- The Washington Times - Thursday, March 16, 2006


Heavy patrols planned for St. Patrick’s Day

The beer will be green and the fun will be flowing, but local law enforcement is warning St. Patrick’s Day revelers not to drink and drive. Fairfax County is planning to boost patrols in an effort to find and arrest drunk drivers today. Police also will set up a sobriety checkpoint in the county.

Montgomery County police will have saturation patrols in place to look for drunk drivers. Officers plan to be particularly watchful in areas with a high concentration of bars and restaurants.

The Washington Regional Alcohol Program’s St. Patty’s Day Sober Ride will offer free cab rides from 4 p.m. today until 4 a.m. tomorrow. Anyone needing at ride should call 800/200-TAXI.

Metro upgrades on the way

Metro is upgrading its fleet of Metro Access vehicles to reduce the number of late or missed trips. The transit agency’s board has approved plans to equip 77 more vans with Global Positioning Systems (GPS), as well as on-board cameras and radios. That will give Metro 322 fully equipped vans, helping the agency meet peak hour demand for the service by elderly and disabled riders.

Metro has relied on taxis, but they are less dependable than the vans because they lack GPS, making them difficult to track.

The agency will spend about $1 million upgrading the fleet. That will cut reliance on cabs down to just 5 percent.

Potomac River cleanup planned

Officials from throughout the Potomac River region have agreed to work together to clean up the Potomac River.

They have signed on to an action plan they say will help make the river and its tributaries trash free by 2013. The seven-year plan calls for government and nonprofit agencies to work with thousands of volunteers on cleanups and other initiatives. Besides promoting anti-litter campaigns and recycling, the plan sets a one-year timetable for mapping so-called trash hot spots.

That could lead to cleanups at gullies and other locations that hold trash that gets washed into streams and storm sewers during heavy rains. Officials from Maryland, Virginia and the District have also agreed to press for regional enforcement strategies to discourage illegal dumping.

The effort represents an expansion of goals outlined in the Potomac River Watershed Trash Treaty signed by D.C. Mayor Anthony A. Williams and officials from five Maryland and Virginia counties last March.

Metrobus driver is honored

A Metrobus driver was honored yesterday for calmly defusing what could have been a violent attack involving several passengers. Ronald Majors was driving the No. 70 bus last Friday when a passenger alerted him that a man on the bus was threatening someone with a hammer.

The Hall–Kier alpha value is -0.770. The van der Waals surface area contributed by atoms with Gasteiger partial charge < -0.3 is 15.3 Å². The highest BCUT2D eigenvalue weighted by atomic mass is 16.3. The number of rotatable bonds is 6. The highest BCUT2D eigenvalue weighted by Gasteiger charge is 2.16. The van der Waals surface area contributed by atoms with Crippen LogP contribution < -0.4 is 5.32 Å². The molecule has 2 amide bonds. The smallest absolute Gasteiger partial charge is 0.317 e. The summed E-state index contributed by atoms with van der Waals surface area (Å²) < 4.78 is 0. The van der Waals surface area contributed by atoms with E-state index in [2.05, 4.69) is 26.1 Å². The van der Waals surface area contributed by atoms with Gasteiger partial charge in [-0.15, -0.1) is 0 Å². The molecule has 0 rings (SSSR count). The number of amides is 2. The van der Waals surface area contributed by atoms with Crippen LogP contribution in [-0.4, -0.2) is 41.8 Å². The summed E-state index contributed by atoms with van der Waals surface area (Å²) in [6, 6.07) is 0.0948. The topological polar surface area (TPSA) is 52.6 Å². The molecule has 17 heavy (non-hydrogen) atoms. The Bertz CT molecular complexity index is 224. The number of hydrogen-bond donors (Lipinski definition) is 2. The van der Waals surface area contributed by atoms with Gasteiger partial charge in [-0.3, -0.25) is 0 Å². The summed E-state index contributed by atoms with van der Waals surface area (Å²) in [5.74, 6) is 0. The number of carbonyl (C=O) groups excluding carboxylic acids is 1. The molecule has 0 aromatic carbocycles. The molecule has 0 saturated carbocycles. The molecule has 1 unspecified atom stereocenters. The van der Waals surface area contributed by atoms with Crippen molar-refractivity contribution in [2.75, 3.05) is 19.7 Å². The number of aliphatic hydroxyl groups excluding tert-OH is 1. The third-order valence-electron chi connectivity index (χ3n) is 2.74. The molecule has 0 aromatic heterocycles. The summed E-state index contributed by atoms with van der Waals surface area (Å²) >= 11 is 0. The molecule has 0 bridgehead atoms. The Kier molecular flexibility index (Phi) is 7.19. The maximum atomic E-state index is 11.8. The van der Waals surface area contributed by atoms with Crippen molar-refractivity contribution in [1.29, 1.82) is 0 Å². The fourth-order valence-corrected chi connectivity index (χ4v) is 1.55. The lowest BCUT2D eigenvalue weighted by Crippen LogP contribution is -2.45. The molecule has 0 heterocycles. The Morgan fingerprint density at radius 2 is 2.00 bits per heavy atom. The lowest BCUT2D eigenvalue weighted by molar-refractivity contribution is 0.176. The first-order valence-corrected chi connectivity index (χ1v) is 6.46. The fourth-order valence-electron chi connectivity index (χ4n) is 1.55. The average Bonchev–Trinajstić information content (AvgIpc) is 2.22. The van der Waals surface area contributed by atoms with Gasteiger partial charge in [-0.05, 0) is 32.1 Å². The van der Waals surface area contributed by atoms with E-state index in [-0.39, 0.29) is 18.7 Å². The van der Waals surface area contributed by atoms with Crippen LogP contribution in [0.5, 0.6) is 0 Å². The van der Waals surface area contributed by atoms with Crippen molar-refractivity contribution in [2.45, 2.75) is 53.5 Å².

Metro’s interim general manager, Dan Tangherlini, said Mr. Majors was able to pull the bus over along Georgia Avenue Northwest, allowing a nearby police officer to board.

The man with the hammer was then handcuffed and taken off. Mr. Tangherlini said Mr. Majors, who has been a Metrobus driver for 26 years, then apologized to passengers for making them late for work.

Mr. Majors said he never felt threatened, and that he prays every day before work in case something happens.



Police raid homes, don’t say why

At least two homes in Prince George’s County were raided yesterday, but none of the law-enforcement agencies involved would say why. Houses in College Park and Bowie were targeted.

In both cases, investigators from various federal agencies, as well as the Fairfax County police, hauled off computer equipment and other electronics including big screen televisions.

“It was crazy,” said Mark Monroe who lives near the College Park home.

He said investigators came out of a wooded area and a church parking lot.

“They grabbed a battering ram, took it to the front door. They banged on the door, nobody answered. They banged some more, then they started ramming the door,” Mr. Monroe said, describing how authorities broke in.

The woman who owns the College Park house said she rented it to a man in his 20s whom she thought was studying at the nearby University of Maryland.

She said she has not seen him since December, and learned through the burglar alarm company that the house was broken into.

In Bowie, a woman was home at the time authorities showed up and let them in.

Sources familiar with the investigation told the Associated Press it’s a federal matter that’s under seal, but involves an investigation originating in Fairfax County.

The Secret Service, the U.S. Attorney’s Office in Alexandria and Fairfax police all declined comment.


Man charged with dumping dead geese

Howard County Police are charging a Columbia man with dumping about three dozen dead geese near a playground in the King’s Contrivance section of Columbia.

The geese were found in the woods near the 9600 block of Sea Shadow. Police spokeswoman Sherry Llwellyn said 20-year-old Edward Dillon went to the Howard County Police Department’s southern district station last week, to admit to dumping the geese.

He was charged with illegal dumping yesterday.